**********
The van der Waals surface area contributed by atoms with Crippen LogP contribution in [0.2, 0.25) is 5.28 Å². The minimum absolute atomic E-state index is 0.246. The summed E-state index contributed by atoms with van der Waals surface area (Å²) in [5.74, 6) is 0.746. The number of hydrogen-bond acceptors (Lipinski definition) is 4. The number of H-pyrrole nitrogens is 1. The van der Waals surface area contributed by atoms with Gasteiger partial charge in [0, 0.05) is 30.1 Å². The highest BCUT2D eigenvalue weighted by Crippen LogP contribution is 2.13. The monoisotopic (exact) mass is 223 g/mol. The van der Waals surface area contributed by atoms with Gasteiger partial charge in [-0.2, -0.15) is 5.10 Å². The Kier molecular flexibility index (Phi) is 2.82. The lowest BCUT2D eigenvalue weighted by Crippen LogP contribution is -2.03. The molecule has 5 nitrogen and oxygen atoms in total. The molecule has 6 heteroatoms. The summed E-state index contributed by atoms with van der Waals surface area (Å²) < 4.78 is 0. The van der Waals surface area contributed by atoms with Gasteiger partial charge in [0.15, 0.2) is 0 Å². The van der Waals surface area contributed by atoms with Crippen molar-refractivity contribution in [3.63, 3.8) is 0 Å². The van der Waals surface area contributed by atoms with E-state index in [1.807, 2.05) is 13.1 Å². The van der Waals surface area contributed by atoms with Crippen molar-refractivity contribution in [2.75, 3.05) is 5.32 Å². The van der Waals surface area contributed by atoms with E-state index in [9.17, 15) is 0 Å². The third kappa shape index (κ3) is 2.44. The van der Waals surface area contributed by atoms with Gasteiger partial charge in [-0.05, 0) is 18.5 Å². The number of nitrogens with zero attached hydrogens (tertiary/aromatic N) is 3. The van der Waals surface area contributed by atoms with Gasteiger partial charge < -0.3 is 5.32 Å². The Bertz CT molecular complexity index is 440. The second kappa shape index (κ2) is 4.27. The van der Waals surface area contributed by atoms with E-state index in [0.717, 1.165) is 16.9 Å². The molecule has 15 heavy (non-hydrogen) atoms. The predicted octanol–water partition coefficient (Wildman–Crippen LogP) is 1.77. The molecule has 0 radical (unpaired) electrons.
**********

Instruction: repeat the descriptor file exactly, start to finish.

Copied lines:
The van der Waals surface area contributed by atoms with Crippen LogP contribution in [0.2, 0.25) is 5.28 Å². The minimum absolute atomic E-state index is 0.246. The summed E-state index contributed by atoms with van der Waals surface area (Å²) in [5.74, 6) is 0.746. The number of hydrogen-bond acceptors (Lipinski definition) is 4. The number of H-pyrrole nitrogens is 1. The van der Waals surface area contributed by atoms with Gasteiger partial charge in [0, 0.05) is 30.1 Å². The highest BCUT2D eigenvalue weighted by Crippen LogP contribution is 2.13. The monoisotopic (exact) mass is 223 g/mol. The van der Waals surface area contributed by atoms with Gasteiger partial charge in [-0.2, -0.15) is 5.10 Å². The Kier molecular flexibility index (Phi) is 2.82. The lowest BCUT2D eigenvalue weighted by Crippen LogP contribution is -2.03. The molecule has 5 nitrogen and oxygen atoms in total. The molecule has 6 heteroatoms. The summed E-state index contributed by atoms with van der Waals surface area (Å²) < 4.78 is 0. The van der Waals surface area contributed by atoms with Gasteiger partial charge in [0.15, 0.2) is 0 Å². The van der Waals surface area contributed by atoms with Crippen molar-refractivity contribution in [3.63, 3.8) is 0 Å². The van der Waals surface area contributed by atoms with E-state index in [1.807, 2.05) is 13.1 Å². The van der Waals surface area contributed by atoms with Crippen molar-refractivity contribution in [2.75, 3.05) is 5.32 Å². The van der Waals surface area contributed by atoms with E-state index in [9.17, 15) is 0 Å². The third kappa shape index (κ3) is 2.44. The van der Waals surface area contributed by atoms with Gasteiger partial charge in [-0.05, 0) is 18.5 Å². The number of nitrogens with zero attached hydrogens (tertiary/aromatic N) is 3. The van der Waals surface area contributed by atoms with Gasteiger partial charge < -0.3 is 5.32 Å². The Bertz CT molecular complexity index is 440. The second kappa shape index (κ2) is 4.27. The van der Waals surface area contributed by atoms with E-state index in [0.717, 1.165) is 16.9 Å². The molecule has 15 heavy (non-hydrogen) atoms. The predicted octanol–water partition coefficient (Wildman–Crippen LogP) is 1.77. The molecule has 0 radical (unpaired) electrons.